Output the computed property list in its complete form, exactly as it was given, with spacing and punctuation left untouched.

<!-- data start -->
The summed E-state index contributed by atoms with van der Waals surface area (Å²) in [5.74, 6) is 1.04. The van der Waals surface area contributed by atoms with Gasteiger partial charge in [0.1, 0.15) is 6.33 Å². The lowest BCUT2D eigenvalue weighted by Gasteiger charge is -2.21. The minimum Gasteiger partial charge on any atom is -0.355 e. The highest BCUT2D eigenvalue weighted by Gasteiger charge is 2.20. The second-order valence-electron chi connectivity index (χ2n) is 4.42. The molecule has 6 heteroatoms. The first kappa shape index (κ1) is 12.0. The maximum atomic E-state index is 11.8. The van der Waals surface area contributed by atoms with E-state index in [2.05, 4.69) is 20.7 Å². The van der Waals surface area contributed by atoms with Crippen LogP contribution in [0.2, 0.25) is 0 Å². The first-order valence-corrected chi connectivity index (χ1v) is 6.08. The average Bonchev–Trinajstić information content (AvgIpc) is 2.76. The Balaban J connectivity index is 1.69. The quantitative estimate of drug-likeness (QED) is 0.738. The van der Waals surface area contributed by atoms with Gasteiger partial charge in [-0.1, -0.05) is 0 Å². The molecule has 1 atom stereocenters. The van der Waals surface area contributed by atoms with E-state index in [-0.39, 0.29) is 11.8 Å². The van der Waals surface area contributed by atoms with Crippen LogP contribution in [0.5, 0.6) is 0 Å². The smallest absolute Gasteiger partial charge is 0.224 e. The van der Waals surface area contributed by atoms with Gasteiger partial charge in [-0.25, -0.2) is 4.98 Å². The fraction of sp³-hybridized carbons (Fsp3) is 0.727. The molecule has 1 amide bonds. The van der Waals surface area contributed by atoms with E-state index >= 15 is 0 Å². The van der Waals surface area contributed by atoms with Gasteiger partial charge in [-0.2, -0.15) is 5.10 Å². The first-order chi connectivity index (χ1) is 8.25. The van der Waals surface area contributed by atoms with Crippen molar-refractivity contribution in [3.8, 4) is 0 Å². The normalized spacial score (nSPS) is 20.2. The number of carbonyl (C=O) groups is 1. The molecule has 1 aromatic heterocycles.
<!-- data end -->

The summed E-state index contributed by atoms with van der Waals surface area (Å²) in [5.74, 6) is 1.04. The van der Waals surface area contributed by atoms with Gasteiger partial charge in [0.1, 0.15) is 6.33 Å². The lowest BCUT2D eigenvalue weighted by Gasteiger charge is -2.21. The minimum Gasteiger partial charge on any atom is -0.355 e. The highest BCUT2D eigenvalue weighted by Gasteiger charge is 2.20. The second-order valence-electron chi connectivity index (χ2n) is 4.42. The molecule has 6 heteroatoms. The first kappa shape index (κ1) is 12.0. The maximum atomic E-state index is 11.8. The van der Waals surface area contributed by atoms with E-state index in [2.05, 4.69) is 20.7 Å². The van der Waals surface area contributed by atoms with Crippen LogP contribution in [0.2, 0.25) is 0 Å². The first-order valence-corrected chi connectivity index (χ1v) is 6.08. The average Bonchev–Trinajstić information content (AvgIpc) is 2.76. The Balaban J connectivity index is 1.69. The quantitative estimate of drug-likeness (QED) is 0.738. The van der Waals surface area contributed by atoms with Gasteiger partial charge in [-0.1, -0.05) is 0 Å². The molecule has 1 atom stereocenters. The van der Waals surface area contributed by atoms with E-state index in [-0.39, 0.29) is 11.8 Å². The van der Waals surface area contributed by atoms with Crippen LogP contribution in [0.5, 0.6) is 0 Å². The smallest absolute Gasteiger partial charge is 0.224 e. The van der Waals surface area contributed by atoms with Gasteiger partial charge in [-0.25, -0.2) is 4.98 Å². The fraction of sp³-hybridized carbons (Fsp3) is 0.727. The molecule has 1 amide bonds. The van der Waals surface area contributed by atoms with E-state index >= 15 is 0 Å². The van der Waals surface area contributed by atoms with Gasteiger partial charge in [-0.2, -0.15) is 5.10 Å². The first-order chi connectivity index (χ1) is 8.25. The van der Waals surface area contributed by atoms with Crippen molar-refractivity contribution in [3.8, 4) is 0 Å². The normalized spacial score (nSPS) is 20.2. The number of carbonyl (C=O) groups is 1. The molecule has 1 aromatic heterocycles.